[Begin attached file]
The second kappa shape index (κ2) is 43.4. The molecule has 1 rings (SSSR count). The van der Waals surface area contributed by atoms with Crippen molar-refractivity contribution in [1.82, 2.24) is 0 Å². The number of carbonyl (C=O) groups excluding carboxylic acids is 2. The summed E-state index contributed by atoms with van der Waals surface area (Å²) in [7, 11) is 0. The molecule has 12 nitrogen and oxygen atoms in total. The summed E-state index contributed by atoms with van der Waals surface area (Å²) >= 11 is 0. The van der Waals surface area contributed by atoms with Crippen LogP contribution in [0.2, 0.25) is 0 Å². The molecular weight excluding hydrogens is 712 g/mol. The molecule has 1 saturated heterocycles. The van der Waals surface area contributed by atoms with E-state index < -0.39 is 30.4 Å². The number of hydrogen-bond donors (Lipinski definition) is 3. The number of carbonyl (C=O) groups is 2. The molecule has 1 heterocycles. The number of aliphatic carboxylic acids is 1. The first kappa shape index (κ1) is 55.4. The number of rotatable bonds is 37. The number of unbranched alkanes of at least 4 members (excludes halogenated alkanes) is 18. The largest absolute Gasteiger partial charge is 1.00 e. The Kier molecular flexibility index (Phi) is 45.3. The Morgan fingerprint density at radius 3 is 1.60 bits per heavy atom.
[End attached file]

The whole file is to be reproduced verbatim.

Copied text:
The second kappa shape index (κ2) is 43.4. The molecule has 1 rings (SSSR count). The van der Waals surface area contributed by atoms with Crippen molar-refractivity contribution in [1.82, 2.24) is 0 Å². The number of carbonyl (C=O) groups excluding carboxylic acids is 2. The summed E-state index contributed by atoms with van der Waals surface area (Å²) in [7, 11) is 0. The molecule has 12 nitrogen and oxygen atoms in total. The summed E-state index contributed by atoms with van der Waals surface area (Å²) >= 11 is 0. The van der Waals surface area contributed by atoms with Crippen LogP contribution in [0.2, 0.25) is 0 Å². The molecular weight excluding hydrogens is 712 g/mol. The molecule has 1 saturated heterocycles. The van der Waals surface area contributed by atoms with E-state index < -0.39 is 30.4 Å². The number of hydrogen-bond donors (Lipinski definition) is 3. The number of carbonyl (C=O) groups is 2. The molecule has 1 heterocycles. The number of aliphatic carboxylic acids is 1. The first kappa shape index (κ1) is 55.4. The number of rotatable bonds is 37. The number of unbranched alkanes of at least 4 members (excludes halogenated alkanes) is 18. The largest absolute Gasteiger partial charge is 1.00 e. The Kier molecular flexibility index (Phi) is 45.3. The Morgan fingerprint density at radius 3 is 1.60 bits per heavy atom.